Celebrating 30 years of easier access to cost-saving generic drugs

By: Margaret A. Hamburg, M.D.

Thirty years ago today, President Ronald Reagan signed into law the Drug Price Competition and Patent Term Restoration Act of 1984, better known today as the Hatch-Waxman Amendments. This law, championed by Senator Orrin Hatch and Representative Henry A. Waxman, made it easier for generic drugs to enter the market, and has greatly expanded access to important—often life-saving—drugs. Over the 10-year period 2003 through 2012, generic drug use is estimated to have generated more than $1.2 trillion in savings to the health care system and to have benefitted the health and well-being of innumerable lives.

Margaret Hamburg, M.D.Thanks to the insight of its creators, one of the strengths of this law is the fact that it provided financial incentives for pharmaceutical companies that develop and manufacture new and innovative trade name products. Under the law, sponsors of qualifying trade name drugs are provided an opportunity to extend a patent to make up for patent life lost during the process of testing and approval of the product.

The law also, however, provided a clear pathway to market for generic drugs. Before Hatch-Waxman, little more than a third of branded prescription drug products even had a generic available, and those that were available were not as widely used. Today, most drugs that go off patent face competition from cost-saving generic drugs. As a result, about 85 percent of all prescriptions filled are for generic versions.

Importantly, while Hatch-Waxman has provided powerful cost savings for American consumers, its value in providing greater access to medication cannot be overlooked. For over 30 years, millions of consumers who otherwise would not have been able to afford needed medication now have access to lower-cost, quality, generic drugs that are just as safe and effective as their brand-name counterparts.

Despite the enormous success of Hatch-Waxman, FDA faces challenges as we continue efforts to ensure access to affordable and quality generic drugs.

FDA is working to reduce the current backlog of generic drug applications for new generic drug products. Fortunately, the Generic Drug User Fee Amendments of 2012, GDUFA for short, provides additional funding for FDA’s generic drug program. We’re allocating significant time and money towards reducing the backlog.

As our world economy experiences greater globalization, it has becoming increasingly important for FDA to allocate its resources based on potential risk around the globe. More than 80 percent of the ingredients used to make our drugs now come from overseas suppliers. FDA is committed to working to ensure that, no matter where the ingredients are from or where the drugs are made, the American public can be assured their products are safe. GDUFA funding also helps FDA address global inspections, and we are diligently working to monitor production across the globe.

FDA salutes the vision of Senator Hatch and Representative Waxman. Their landmark legislation has improved the health of generations of Americans. And we’re proud of the role FDA has had in implementing Hatch-Waxman and helping to assure its success. We look forward to continuing to enhance Americans’ access to safe, effective, and affordable generic prescription drugs.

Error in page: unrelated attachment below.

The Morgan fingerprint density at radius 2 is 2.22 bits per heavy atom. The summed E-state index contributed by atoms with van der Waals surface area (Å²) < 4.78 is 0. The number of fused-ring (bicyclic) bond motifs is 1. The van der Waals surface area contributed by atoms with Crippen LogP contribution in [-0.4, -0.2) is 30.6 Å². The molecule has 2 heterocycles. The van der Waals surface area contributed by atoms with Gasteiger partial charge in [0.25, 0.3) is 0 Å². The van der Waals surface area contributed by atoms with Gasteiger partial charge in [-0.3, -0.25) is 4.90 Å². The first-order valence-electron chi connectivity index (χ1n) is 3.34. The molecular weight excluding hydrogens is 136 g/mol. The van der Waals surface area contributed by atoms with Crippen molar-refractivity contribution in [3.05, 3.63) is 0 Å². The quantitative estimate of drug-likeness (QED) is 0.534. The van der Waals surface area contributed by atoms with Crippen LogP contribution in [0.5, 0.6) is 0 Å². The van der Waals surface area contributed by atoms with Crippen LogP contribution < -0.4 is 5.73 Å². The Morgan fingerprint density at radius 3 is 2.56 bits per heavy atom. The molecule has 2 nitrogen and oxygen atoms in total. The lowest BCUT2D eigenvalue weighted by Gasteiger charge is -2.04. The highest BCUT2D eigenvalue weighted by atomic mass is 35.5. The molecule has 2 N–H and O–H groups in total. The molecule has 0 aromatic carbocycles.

Margaret A. Hamburg, M.D., is Commissioner of the U.S. Food and Drug Administration

Working to improve the communication of important drug safety information about generic drugs

By: Janet Woodcock, M.D. 

FDA is taking a step today that is intended to improve the communication of important drug safety information about generic drugs to both prescribers and patients. 

All drug manufacturers are required to keep close tabs on their drugs once they go to market, reviewing all reports of adverse events involving their drug and reporting these findings to FDA. 

But currently, only brand name manufacturers are able to independently update and promptly distribute revised drug safety information, also called labeling, and they can distribute that information before FDA has reviewed or approved the change. These updates, which are submitted in changes being effected supplements, ensure that this important safety information gets to the public as quickly as possible. 

Right now generic companies, who are responsible for over 80% of the prescription drugs dispensed to patients, aren’t able to revise their drug safety information as quickly as the brand name. They must provide supporting information to FDA, which then determines whether safety information for both the brand and generic drugs should be revised before updates can occur. 

Today, FDA is issuing a proposed rule that would allow generic drug manufacturers to independently update and promptly distribute revised product labeling — just like brand name manufacturers – before FDA reviews or approves the change. 

Empowering generic drug companies to update their own drug safety information is intended to provide them the incentive to more actively participate with FDA in ensuring the timeliness, accuracy, and completeness of this information. 

The brand manufacturer would be expected to consider the information provided by the generic drug manufacturer as part of its review and evaluation of adverse drug experience information for its drug. 

And to make sure that the drug safety information updates from both generic and brand name companies are readily available to health care professionals and the public, FDA plans to post these updates on its website. 

Faster safety updates and easier access to this information should be a win–win for all involved. 

Janet Woodcock, M.D., is director of FDA’s Center for Drug Evaluation and Research